Once you’ve narrowed down the field a bit, you’ll want to really learn more about the models that seem to meet your needs. Before going to dealerships, research specific vehicle makes and models online. Consumer Reports, for example is a non-profit organization that offers unbiased testing and reviews of many consumer products, including vehicles. On their website, you can find information about safety, reliability, and performance on dozens of new and past model vehicles. It’s a valuable resource for anyone buying a new or used car.

When you do begin to visit dealerships, you’ll want to have a good idea what the vehicles you’re interested in are worth, so it is important to compare the prices ahead of time. Many online resources can help you, including the "blue books” that dealers use to determine prices. Check for rebates and other incentives that could help lower the cost of the vehicle. If you’re trading in your old car, don’t forget to look up the trade-in value, so you receive a fair deal.

Insure Your Vehicle with First Service

5. Shop Around

Once you’ve determined your budget, figured out what vehicle you want, and gotten pre-approved for financing, it’s finally time to start looking for the best deals. Visit multiple dealers and look online for the best offers. Remember, pre-approval can last for several weeks or even months, so there’s no need to be rushed by high-pressure sales tactics.

Go to dealerships and test drive multiple vehicles. Take your time and get a feel for each. A car you thought you might like on paper may have flaws you didn’t anticipate once you’re behind the wheel. Take everything into consideration — controls, visibility, comfort. Will you be using a child seat in the car? If so, take it along with you to the dealership and see how it fits. If anyone else will be using the car like a spouse or child, make sure to bring them with you as well to get their perspective.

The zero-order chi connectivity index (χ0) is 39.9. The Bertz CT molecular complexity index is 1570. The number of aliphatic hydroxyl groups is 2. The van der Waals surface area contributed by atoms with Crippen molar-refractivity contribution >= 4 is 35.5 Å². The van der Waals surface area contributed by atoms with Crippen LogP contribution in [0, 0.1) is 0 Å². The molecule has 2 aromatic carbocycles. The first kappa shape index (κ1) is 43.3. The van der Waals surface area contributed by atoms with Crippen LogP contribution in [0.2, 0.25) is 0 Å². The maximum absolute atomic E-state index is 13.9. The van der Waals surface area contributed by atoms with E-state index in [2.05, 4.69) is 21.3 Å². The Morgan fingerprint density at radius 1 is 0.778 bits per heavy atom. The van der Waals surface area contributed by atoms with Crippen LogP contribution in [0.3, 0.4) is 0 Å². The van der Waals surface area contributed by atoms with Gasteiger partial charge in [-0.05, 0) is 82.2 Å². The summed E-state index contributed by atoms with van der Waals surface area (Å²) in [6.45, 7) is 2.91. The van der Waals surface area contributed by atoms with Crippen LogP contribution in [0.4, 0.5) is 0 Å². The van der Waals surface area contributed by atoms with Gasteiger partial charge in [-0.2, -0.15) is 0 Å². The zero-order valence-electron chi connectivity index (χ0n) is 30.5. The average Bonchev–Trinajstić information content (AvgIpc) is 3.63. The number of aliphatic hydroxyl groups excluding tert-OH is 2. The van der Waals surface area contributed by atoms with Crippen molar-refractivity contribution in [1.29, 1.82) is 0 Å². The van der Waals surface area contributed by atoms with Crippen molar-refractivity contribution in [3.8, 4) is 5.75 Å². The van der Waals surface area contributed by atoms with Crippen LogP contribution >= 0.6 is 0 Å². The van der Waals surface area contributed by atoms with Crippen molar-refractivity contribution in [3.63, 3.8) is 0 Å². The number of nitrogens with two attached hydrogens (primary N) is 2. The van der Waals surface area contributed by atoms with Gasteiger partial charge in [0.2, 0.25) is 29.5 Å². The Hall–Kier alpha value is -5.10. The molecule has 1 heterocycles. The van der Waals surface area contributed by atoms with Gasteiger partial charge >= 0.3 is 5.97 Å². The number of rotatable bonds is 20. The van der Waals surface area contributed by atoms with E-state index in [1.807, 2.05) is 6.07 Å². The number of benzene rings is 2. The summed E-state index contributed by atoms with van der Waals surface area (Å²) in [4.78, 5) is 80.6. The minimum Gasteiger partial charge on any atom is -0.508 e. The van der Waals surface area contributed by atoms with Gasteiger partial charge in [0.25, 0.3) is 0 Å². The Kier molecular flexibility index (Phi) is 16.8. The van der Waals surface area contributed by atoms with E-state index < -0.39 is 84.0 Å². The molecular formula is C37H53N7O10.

If you’re buying a used car, you’ll have a few more things to check. Ask the dealer for a vehicle history report. This will show you if it’s been involved in any major accidents and list its previous use, past owners, and maintenance. A vehicle history report can let you know if the car has had flood damage or if the odometer has been tampered with. Have a mechanic check the car out. It might cost some money upfront, but it could save you big headaches down the road.

6. Make an Offer

You’ve narrowed it down, taken a few test drives, and you think you’ve finally found the car for you. Now it’s time to haggle. You’ve done your homework, so you should have a good idea what the car is worth. Remember, the sticker price is just a suggestion. Always ask the dealer to lower the price — they have room to negotiate. Your goal should be to get to the “minimum off-the-lot” price. If a dealer won’t even tell you what that is, you may want to call a nearby rival and start negotiating with that dealer.

Don’t feel obligated to buy the car that day. If the dealer doesn’t offer a price you like, just walk away. There are plenty of dealerships out there, and someone will be prepared to provide a better price. Once the cost is down to a comfortable level, many strong negotiators are also able to convince dealers to sweeten the pot with additional incentives. Ask about things like free oil changes, tire care, and standard maintenance.

7. Sign and Drive

Once you’ve negotiated the price you want, you’re ready for the paperwork. Before signing, read everything carefully to ensure you understand the terms. If you don’t understand something, ask about it.

Watch out for add-ons. The dealer will offer additional products and services like window tinting, protection packages, and extended warranties that will increase the price of the vehicle. That’s not to say that things like GAP coverage or additional protection packages aren’t great investments, but it’s probably something you need to take care of when you’re originally going through the pre-approval process. With dealers, sometimes these types of upsells manage to sneak into contracts - even if they haven’t been discussed or agreed to. If you don’t want these products, politely but firmly decline.

Time to Apply What You’ve Learned

Now that you’ve equipped with the tools you need to make an informed decision, it’s time to work on getting a great deal. Our goal is for you to enjoy many miles in a shiny new car that meets your needs without disrupting your budget.

Most important, remember that saving money on your next vehicle is only one step in creating a healthy financial future for yourself and your family. What you learn today will certainly help you enjoy a brighter tomorrow.